Volunteers angle to boost salmon in St. Mary’s River

ST. MARY’S — A year after federal research showed that the once-threatened Atlantic salmon had made a convincing comeback in the St Mary’s River, a just-completed seasonal program led by local volunteers indicates that the “king of fish” continues to hold its own in one of Canada’s most storied angling streams.

“We [caught] the required 30 salmon in seven days, with 346 St. Mary’s River Association (SMRA) volunteer hours spent on the project,” Scott Beaver, SMRA president, told The Journal last week about the annual kelt fishing initiative, which began this year on April 1. “It was a successful season, indeed.”

Beaver explained that collecting kelts (salmon that overwinter in the watershed) and sending them to the Department of Fisheries and Oceans biodiversity facility in Coldbrook in the Annapolis Valley to undergo “a process of reconditioning” before being released back into the river is part of a SMRA conservation program that’s been underway for years.

“Team members started work on a salmon recovery paper back in 2010, which was completed in 2013,” he said. “[We] then decided to focus on four main aspects within that report: habitat restoration; stock enhancement; water chemistry issues; and predators, including invasive species. Since spring 2015, our volunteers have been working hard on all of these aspects setting us on a path to salmon recovery.”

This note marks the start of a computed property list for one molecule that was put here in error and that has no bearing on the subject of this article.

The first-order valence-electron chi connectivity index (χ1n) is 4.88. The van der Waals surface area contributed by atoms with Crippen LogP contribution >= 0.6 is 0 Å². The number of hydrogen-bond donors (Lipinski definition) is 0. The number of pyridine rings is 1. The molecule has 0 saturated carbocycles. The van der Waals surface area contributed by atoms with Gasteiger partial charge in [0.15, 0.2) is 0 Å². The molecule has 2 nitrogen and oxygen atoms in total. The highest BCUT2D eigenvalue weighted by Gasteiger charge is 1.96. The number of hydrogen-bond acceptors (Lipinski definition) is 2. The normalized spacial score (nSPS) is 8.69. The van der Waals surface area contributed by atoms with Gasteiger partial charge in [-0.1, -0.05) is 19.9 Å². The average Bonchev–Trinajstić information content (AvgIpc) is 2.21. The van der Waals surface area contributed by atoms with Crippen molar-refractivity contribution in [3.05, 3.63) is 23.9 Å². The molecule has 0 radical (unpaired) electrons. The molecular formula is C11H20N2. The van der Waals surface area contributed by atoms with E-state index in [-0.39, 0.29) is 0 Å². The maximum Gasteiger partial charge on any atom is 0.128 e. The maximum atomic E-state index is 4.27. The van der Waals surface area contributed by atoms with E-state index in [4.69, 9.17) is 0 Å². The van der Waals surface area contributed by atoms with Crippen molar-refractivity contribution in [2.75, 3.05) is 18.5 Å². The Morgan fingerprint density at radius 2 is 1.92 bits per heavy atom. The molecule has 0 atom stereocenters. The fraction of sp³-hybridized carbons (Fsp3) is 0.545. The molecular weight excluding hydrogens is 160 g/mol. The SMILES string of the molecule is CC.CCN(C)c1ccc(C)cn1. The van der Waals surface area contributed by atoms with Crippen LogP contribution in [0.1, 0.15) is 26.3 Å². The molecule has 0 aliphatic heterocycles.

The kelt initiative involves volunteers in boats braving Guysborough County’s infamous April weather to cast their lines. Said Beaver: “SMRA applies for a special license from DFO that allows a spring window for angling.”

Once landed, the fish are carefully bundled off to Coldbrook where, “a geneticist actually analyzes each salmon and lays out a mating plan to ensure that sisters and brothers are not mating with each other; [the idea is] to keep diversity in the species as strong as possible.”

Scientists are also “very careful at the hatchery to make sure [our] salmon are kept separate from other salmon. This is another way the genetic profile of the St Mary’s River salmon stays true ... Milt (seminal fluid) from St. Mary’s salmon is cryogenically frozen and stored at the biological station in Saint Andrews, New Brunswick, just in case there is a catastrophe.”

The 30 kelt caught this year will join more fish – some of which were housed earlier at Coldbrook – from St Mary’s, “which will make up next season’s progeny,” said Beaver, who added: “We [also] release about 300,000 salmon fry (juveniles) back into the river each spring.”

Last year, results from a long-running research project by the federal government showed that the St. Mary’s River was home to 356 juvenile salmon in 2021 and 2022 – by far the largest tally observed in any of the 38 major Maritime rivers surveyed. “This puts the St. Mary’s leaps and bounds ahead of the others,” Deirdre Green, Nova Scotia program director for the Atlantic Salmon Federation, told The Journal last May.

In recent municipal planning consultations with residents, the St. Mary’s River has figured prominently as a centrepiece of sustainable economic and recreational development for the entire area. Said Beaver last week: “With cutbacks in federal project funding and limited DFO personnel, projects like ours cannot be successful without the volunteer aspect.”

Alec Bruce, Local Journalism Initiative Reporter, Guysborough Journal